Thousands will be fuming at Edinburgh low emission zone plan - John McLellan
Full disclosure: our family car is a 2014 1.6 diesel VW Passat which we bought because the emissions were apparently low and the mileage very good. Even after the emissions cheating scandal broke, the subsequent tests showed it was a pretty clean beast.
Not being a petrol-head I was quite happy with something reliable to get from A to B, but as of 2024 it now appears that if B is on the other side of the city centre then a circuitous route will be needed to avoid new low emission zone (LEZ) now in Edinburgh Council’s pipeline, and the £60 fine a breach will entail.
That car is one of the 16,000 the council estimates are non-compliant, but as we also have a 2009 petrol Corsa run-around which is ok despite being four years older and I cycle to most places we’re not going to be stuck.
But for people on low incomes relying on one vehicle which is non-compliant, the limited help to fund a replacement won’t meet the full cost and that means hundreds of people facing a purchase for which they will not have planned, adding loan repayments to the household bills.
I doubt many will be glad they can claim a government voucher to part-fund a new electric cargo bike, as they are being encouraged to do.
But let’s pretend this is not about an anti-car agenda and only about air quality, and it’s true that if successful levels of pollution in the city centre should fall. The problem is how it will be achieved.
The biggest car parks on Castle Street and the St James Quarter are inside the zone, so in the equally dense streets immediately surrounding the LEZ, pollution levels could rise as drivers of non-compliant cars hunt fewer and fewer parking places as the controlled parking zones spread out.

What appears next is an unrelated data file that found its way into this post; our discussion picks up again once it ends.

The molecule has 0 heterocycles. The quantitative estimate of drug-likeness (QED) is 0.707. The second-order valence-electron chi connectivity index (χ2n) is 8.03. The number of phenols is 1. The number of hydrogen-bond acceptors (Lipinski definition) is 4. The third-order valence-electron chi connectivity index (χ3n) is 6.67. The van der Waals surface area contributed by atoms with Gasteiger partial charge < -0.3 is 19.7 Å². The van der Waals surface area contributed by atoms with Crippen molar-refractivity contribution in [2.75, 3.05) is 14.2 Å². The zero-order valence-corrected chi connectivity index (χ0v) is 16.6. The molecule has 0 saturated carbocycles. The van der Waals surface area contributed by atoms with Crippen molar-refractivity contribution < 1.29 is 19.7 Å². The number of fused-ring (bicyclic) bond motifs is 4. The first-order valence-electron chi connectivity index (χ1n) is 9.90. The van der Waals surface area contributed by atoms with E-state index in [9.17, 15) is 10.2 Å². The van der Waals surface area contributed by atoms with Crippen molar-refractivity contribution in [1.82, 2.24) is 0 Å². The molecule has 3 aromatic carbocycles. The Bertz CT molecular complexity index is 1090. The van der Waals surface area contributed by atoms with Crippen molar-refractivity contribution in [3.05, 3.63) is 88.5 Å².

So let’s assume they give up and don’t drive into town. Job done, except that it now appears from a whistle-blower that modern vehicles thought to be clean actually fail the tests when driven at the low speeds because the converters which turn damaging nitrous oxide into nitrogen and oxygen don’t get hot enough.
It means the most up-to-date Euro 6 standard bus idling at a stance, or crawling along in a Princes Street convoy, is actually be belching out fumes like an old jalopy.
There is therefore a real chance that either pollution levels don’t fall, or the city centre becomes a no-go zone for all vehicles until the technology improves, and that means more cost for a bus company already on its knees.
The latest scheme is supposed to work with the city mobility plan and the city centre transformation project, and it should be remembered that removing buses is as much a part of the grand redesign as a car ban.
A limitation on buses and private vehicles might be good news for the taxi trade, but the implications for city centre businesses with a very uncertain future are serious. And city centre residents better get used to the idea of active travel if they want to go anywhere which isn’t on the tram line.
Today the council’s transport and environment committee will approve a consultation into the proposals, and it will be in everyone’s interests to participate. I have a feeling I know what 16,000 non-compliant car owners might have to say.